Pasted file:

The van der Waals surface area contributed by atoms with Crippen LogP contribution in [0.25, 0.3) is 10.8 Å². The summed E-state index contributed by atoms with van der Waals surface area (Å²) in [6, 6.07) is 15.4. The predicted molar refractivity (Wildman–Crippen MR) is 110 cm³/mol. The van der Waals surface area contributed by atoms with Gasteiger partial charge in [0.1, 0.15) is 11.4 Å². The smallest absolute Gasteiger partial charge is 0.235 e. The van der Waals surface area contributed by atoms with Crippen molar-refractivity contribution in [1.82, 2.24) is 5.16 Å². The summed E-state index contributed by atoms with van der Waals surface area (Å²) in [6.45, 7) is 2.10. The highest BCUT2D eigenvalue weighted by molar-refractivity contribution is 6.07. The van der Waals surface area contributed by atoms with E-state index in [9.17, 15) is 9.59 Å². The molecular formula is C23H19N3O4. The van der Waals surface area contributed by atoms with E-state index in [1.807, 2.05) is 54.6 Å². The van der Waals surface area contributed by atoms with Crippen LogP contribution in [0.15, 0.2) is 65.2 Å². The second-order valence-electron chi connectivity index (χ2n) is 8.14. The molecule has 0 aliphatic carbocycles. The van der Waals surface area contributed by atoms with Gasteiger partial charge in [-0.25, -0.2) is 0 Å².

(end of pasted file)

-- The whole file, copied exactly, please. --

The van der Waals surface area contributed by atoms with Crippen LogP contribution in [0.25, 0.3) is 10.8 Å². The summed E-state index contributed by atoms with van der Waals surface area (Å²) in [6, 6.07) is 15.4. The predicted molar refractivity (Wildman–Crippen MR) is 110 cm³/mol. The van der Waals surface area contributed by atoms with Gasteiger partial charge in [0.1, 0.15) is 11.4 Å². The smallest absolute Gasteiger partial charge is 0.235 e. The van der Waals surface area contributed by atoms with Crippen molar-refractivity contribution in [1.82, 2.24) is 5.16 Å². The summed E-state index contributed by atoms with van der Waals surface area (Å²) in [6.45, 7) is 2.10. The highest BCUT2D eigenvalue weighted by molar-refractivity contribution is 6.07. The van der Waals surface area contributed by atoms with E-state index in [9.17, 15) is 9.59 Å². The molecular formula is C23H19N3O4. The van der Waals surface area contributed by atoms with E-state index in [1.807, 2.05) is 54.6 Å². The van der Waals surface area contributed by atoms with Crippen LogP contribution in [0.15, 0.2) is 65.2 Å². The second-order valence-electron chi connectivity index (χ2n) is 8.14. The molecule has 0 aliphatic carbocycles. The van der Waals surface area contributed by atoms with Gasteiger partial charge in [-0.25, -0.2) is 0 Å².